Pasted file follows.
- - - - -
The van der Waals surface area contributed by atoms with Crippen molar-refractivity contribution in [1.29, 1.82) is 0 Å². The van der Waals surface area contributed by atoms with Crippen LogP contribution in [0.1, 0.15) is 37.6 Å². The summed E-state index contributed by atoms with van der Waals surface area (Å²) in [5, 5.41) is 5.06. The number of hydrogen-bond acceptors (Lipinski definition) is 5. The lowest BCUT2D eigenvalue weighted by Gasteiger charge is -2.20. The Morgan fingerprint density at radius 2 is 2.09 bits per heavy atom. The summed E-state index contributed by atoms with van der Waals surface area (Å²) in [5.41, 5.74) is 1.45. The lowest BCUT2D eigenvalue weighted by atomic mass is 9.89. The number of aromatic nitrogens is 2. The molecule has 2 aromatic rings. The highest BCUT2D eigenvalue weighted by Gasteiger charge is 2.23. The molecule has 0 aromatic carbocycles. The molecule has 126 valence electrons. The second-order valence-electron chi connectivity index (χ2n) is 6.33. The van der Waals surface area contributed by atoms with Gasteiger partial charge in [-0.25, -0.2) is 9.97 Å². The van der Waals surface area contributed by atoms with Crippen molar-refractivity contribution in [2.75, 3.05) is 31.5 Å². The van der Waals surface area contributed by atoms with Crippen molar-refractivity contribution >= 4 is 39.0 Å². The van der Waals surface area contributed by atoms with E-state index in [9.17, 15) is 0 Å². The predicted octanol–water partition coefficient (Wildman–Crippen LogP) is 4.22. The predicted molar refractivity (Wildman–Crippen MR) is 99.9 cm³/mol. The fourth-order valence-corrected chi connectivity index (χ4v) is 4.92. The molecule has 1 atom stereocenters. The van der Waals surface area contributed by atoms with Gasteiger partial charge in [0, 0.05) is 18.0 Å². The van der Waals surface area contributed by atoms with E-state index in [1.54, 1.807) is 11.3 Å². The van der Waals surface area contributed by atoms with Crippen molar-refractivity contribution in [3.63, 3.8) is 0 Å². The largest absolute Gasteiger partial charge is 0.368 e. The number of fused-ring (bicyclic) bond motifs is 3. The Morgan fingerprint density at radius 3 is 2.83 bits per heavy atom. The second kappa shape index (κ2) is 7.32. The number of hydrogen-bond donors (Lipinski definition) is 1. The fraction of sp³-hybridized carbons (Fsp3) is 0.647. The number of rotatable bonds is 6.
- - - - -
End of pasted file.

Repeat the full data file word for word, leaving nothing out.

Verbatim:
The van der Waals surface area contributed by atoms with Crippen molar-refractivity contribution in [1.29, 1.82) is 0 Å². The van der Waals surface area contributed by atoms with Crippen LogP contribution in [0.1, 0.15) is 37.6 Å². The summed E-state index contributed by atoms with van der Waals surface area (Å²) in [5, 5.41) is 5.06. The number of hydrogen-bond acceptors (Lipinski definition) is 5. The lowest BCUT2D eigenvalue weighted by Gasteiger charge is -2.20. The Morgan fingerprint density at radius 2 is 2.09 bits per heavy atom. The summed E-state index contributed by atoms with van der Waals surface area (Å²) in [5.41, 5.74) is 1.45. The lowest BCUT2D eigenvalue weighted by atomic mass is 9.89. The number of aromatic nitrogens is 2. The molecule has 2 aromatic rings. The highest BCUT2D eigenvalue weighted by Gasteiger charge is 2.23. The molecule has 0 aromatic carbocycles. The molecule has 126 valence electrons. The second-order valence-electron chi connectivity index (χ2n) is 6.33. The van der Waals surface area contributed by atoms with Gasteiger partial charge in [-0.25, -0.2) is 9.97 Å². The van der Waals surface area contributed by atoms with Crippen molar-refractivity contribution in [2.75, 3.05) is 31.5 Å². The van der Waals surface area contributed by atoms with Crippen molar-refractivity contribution >= 4 is 39.0 Å². The van der Waals surface area contributed by atoms with E-state index in [9.17, 15) is 0 Å². The predicted octanol–water partition coefficient (Wildman–Crippen LogP) is 4.22. The predicted molar refractivity (Wildman–Crippen MR) is 99.9 cm³/mol. The fourth-order valence-corrected chi connectivity index (χ4v) is 4.92. The molecule has 1 atom stereocenters. The van der Waals surface area contributed by atoms with Gasteiger partial charge in [0, 0.05) is 18.0 Å². The van der Waals surface area contributed by atoms with E-state index in [1.54, 1.807) is 11.3 Å². The van der Waals surface area contributed by atoms with Crippen molar-refractivity contribution in [3.63, 3.8) is 0 Å². The largest absolute Gasteiger partial charge is 0.368 e. The number of fused-ring (bicyclic) bond motifs is 3. The Morgan fingerprint density at radius 3 is 2.83 bits per heavy atom. The second kappa shape index (κ2) is 7.32. The number of hydrogen-bond donors (Lipinski definition) is 1. The fraction of sp³-hybridized carbons (Fsp3) is 0.647. The number of rotatable bonds is 6.